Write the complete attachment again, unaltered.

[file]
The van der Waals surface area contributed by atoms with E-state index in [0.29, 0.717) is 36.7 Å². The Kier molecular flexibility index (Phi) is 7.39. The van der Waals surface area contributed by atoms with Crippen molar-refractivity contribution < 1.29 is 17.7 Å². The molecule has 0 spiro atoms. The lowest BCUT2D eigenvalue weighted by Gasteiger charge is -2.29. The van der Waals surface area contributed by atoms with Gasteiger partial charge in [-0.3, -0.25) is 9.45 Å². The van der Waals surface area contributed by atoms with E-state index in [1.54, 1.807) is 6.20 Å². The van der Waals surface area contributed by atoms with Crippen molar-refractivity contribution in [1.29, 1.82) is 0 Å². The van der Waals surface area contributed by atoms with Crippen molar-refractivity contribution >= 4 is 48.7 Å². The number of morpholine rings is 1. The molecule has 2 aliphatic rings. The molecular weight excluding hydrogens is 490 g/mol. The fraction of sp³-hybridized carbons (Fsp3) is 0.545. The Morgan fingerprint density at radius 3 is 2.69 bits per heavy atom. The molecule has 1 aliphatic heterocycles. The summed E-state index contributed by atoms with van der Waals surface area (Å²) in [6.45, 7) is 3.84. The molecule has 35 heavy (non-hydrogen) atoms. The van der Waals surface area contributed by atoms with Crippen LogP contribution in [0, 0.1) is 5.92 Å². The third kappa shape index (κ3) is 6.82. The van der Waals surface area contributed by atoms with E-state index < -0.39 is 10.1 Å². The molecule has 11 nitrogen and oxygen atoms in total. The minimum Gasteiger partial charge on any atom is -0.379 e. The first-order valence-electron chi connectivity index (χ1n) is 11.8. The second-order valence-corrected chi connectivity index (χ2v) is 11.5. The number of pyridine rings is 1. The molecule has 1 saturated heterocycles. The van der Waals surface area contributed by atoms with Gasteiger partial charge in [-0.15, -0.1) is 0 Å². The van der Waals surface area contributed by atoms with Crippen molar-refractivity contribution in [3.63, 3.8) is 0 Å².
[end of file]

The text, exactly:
The van der Waals surface area contributed by atoms with E-state index in [0.29, 0.717) is 36.7 Å². The Kier molecular flexibility index (Phi) is 7.39. The van der Waals surface area contributed by atoms with Crippen molar-refractivity contribution < 1.29 is 17.7 Å². The molecule has 0 spiro atoms. The lowest BCUT2D eigenvalue weighted by Gasteiger charge is -2.29. The van der Waals surface area contributed by atoms with Gasteiger partial charge in [-0.3, -0.25) is 9.45 Å². The van der Waals surface area contributed by atoms with E-state index in [1.54, 1.807) is 6.20 Å². The van der Waals surface area contributed by atoms with Crippen molar-refractivity contribution in [1.29, 1.82) is 0 Å². The van der Waals surface area contributed by atoms with Crippen molar-refractivity contribution >= 4 is 48.7 Å². The number of morpholine rings is 1. The molecule has 2 aliphatic rings. The molecular weight excluding hydrogens is 490 g/mol. The fraction of sp³-hybridized carbons (Fsp3) is 0.545. The Morgan fingerprint density at radius 3 is 2.69 bits per heavy atom. The molecule has 1 aliphatic heterocycles. The summed E-state index contributed by atoms with van der Waals surface area (Å²) in [6.45, 7) is 3.84. The molecule has 35 heavy (non-hydrogen) atoms. The van der Waals surface area contributed by atoms with Crippen LogP contribution in [0, 0.1) is 5.92 Å². The third kappa shape index (κ3) is 6.82. The van der Waals surface area contributed by atoms with E-state index < -0.39 is 10.1 Å². The molecule has 11 nitrogen and oxygen atoms in total. The minimum Gasteiger partial charge on any atom is -0.379 e. The first-order valence-electron chi connectivity index (χ1n) is 11.8. The second-order valence-corrected chi connectivity index (χ2v) is 11.5. The number of pyridine rings is 1. The molecule has 1 saturated heterocycles. The van der Waals surface area contributed by atoms with Gasteiger partial charge in [-0.15, -0.1) is 0 Å². The van der Waals surface area contributed by atoms with Crippen molar-refractivity contribution in [3.63, 3.8) is 0 Å².